I have seen few landscapes in China as breathtaking as Tiger Leaping Gorge. Formed over millennia by the eroding power of gushing water, the canyon stretches 15 kilometers through China’s southwestern Yunnan Province. The name comes from a legendary tiger that is said to have jumped across the gorge long ago. On the day of our visit, we were greeted by vivid blue skies punctuated with wispy white clouds – a far cry from the often-polluted Shanghai skyline we are used to. The Jinsha River, a tributary of the Yangtze, was as smooth and clear as green-tinted glass. Towering cliffs rise 3,900 meters on both sides at the gorge’s deepest point, and snow-capped mountains grace the not-too-distant horizon. It’s easy to see why this protected area is a part of the Three Parallel Rivers UNESCO World Heritage Site.
The gorge is divided into three areas for visitors – the upper, middle and lower sections. We went to the lower section which is the most easily accessible from Lijiang. A paved path has been carved out of the rocks so if you are keen on actual trekking, the lower section might not be for you. I’ve read that it takes several days to hike the entire length of the gorge and that guesthouses dot the path. We were content just to stroll along for the afternoon, taking in spectacular scenery. It took us just over an hour to walk to the viewing platform, the lower section’s turnaround point, with frequent photo stops along the way. The platform is perched over roaring rapids and is reached by a steep staircase. If you are unable (or uninterested) in walking there or back, extraordinarily strong men are on hand to pull you in a rickshaw. Tickets for the lower section cost 50 kuai per person (about 8 USD).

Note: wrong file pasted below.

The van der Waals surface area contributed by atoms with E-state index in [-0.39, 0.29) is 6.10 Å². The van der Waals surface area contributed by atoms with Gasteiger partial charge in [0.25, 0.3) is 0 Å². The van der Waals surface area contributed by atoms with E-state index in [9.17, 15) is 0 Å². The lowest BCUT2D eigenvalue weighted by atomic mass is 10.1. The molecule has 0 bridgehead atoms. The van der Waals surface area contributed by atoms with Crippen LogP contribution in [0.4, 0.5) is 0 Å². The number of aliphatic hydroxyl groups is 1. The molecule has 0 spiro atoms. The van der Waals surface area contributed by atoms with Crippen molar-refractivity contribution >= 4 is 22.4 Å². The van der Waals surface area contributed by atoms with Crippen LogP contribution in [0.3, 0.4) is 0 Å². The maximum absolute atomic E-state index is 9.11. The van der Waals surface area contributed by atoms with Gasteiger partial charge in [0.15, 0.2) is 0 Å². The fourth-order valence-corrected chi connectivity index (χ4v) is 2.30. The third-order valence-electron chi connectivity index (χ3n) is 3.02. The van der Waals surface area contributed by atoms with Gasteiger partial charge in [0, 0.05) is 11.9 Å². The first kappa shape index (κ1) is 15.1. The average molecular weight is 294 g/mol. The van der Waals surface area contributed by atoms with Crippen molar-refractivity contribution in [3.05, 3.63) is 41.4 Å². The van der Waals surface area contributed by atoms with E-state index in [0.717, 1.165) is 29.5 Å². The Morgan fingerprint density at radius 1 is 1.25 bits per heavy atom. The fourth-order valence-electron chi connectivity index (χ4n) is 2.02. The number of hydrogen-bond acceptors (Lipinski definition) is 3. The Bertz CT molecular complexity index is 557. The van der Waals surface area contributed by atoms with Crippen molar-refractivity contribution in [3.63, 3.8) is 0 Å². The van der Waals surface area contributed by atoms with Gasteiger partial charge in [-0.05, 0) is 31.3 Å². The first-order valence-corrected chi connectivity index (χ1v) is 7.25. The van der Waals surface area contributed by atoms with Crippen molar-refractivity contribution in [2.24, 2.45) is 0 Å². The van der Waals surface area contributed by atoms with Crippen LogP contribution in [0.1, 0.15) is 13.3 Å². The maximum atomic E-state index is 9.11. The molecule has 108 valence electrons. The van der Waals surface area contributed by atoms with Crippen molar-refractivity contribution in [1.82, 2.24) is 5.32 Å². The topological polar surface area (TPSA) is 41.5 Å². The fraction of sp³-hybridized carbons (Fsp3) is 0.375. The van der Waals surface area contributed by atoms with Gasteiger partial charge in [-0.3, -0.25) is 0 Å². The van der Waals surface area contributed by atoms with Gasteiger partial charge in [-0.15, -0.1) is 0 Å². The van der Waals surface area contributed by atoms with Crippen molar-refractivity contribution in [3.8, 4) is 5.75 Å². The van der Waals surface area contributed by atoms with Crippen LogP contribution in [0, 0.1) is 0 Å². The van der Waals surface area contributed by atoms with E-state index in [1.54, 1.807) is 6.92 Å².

The First Bend of the Yangtze
A stop worth making on the way to the gorge is an overlook of the Yangtze River’s first bend. The river makes a 180 degree turn, changing direction dramatically from south to north. The 20 kuai entrance fee is a small price to pay for the sweeping views of the countryside replete with terraced fields and ancient villages. Bonus: there is a decent bathroom in the sad little museum on the grounds. Look for the bored guards sitting out front in folding chairs.
It is possible to visit Tiger Leaping Gorge in a day-trip from Lijiang. Although just 60 kilometers from the city, it took us about two and a half hours each way thanks to the poor condition of some of the roads. At least the rich scenery along the way was compensation as we bumped unceremoniously along, holding on tight to our seats which lacked safety belts. We rented a Lijiang blue minivan taxi for the day at a cost of 400 kuai (about 66 USD), and would probably spend the extra 200 kuai for an SUV if we had it to do again. Note that the blue minivans will only take visitors to the lower section of the gorge. We were told we could join a Chinese tour group for a hike along the gorge’s middle section for 200 kuai per person, but we opted for the freedom to go at our own pace.
Food options are very limited at the gorge. Our driver discouraged us from visiting the restaurant at the gorge itself and took us to an open air establishment en route. We entered through the kitchen and were instructed to choose our ingredients from a rack of bowls sitting on the floor which would be cooked to order. A whole fish was 200 kuai (about 33 USD) and the meat looked questionable at best, so we went vegetarian for this meal. Though serviceable, we were grateful to have brought along bags of strawberries and cookies for the ride. You might not want to eat much anyway because that will lead to a trip to the restroom. China’s toilets are notoriously “challenging” by Western standards, but the ones at the gorge were a stretch even for me. Luckily I managed to eke out a moment of privacy, with hubby standing guard outside. Privacy seems less valued in this society, but this gal would still like a door!
Is a Tiger Leaping Gorge hike on your bucket list?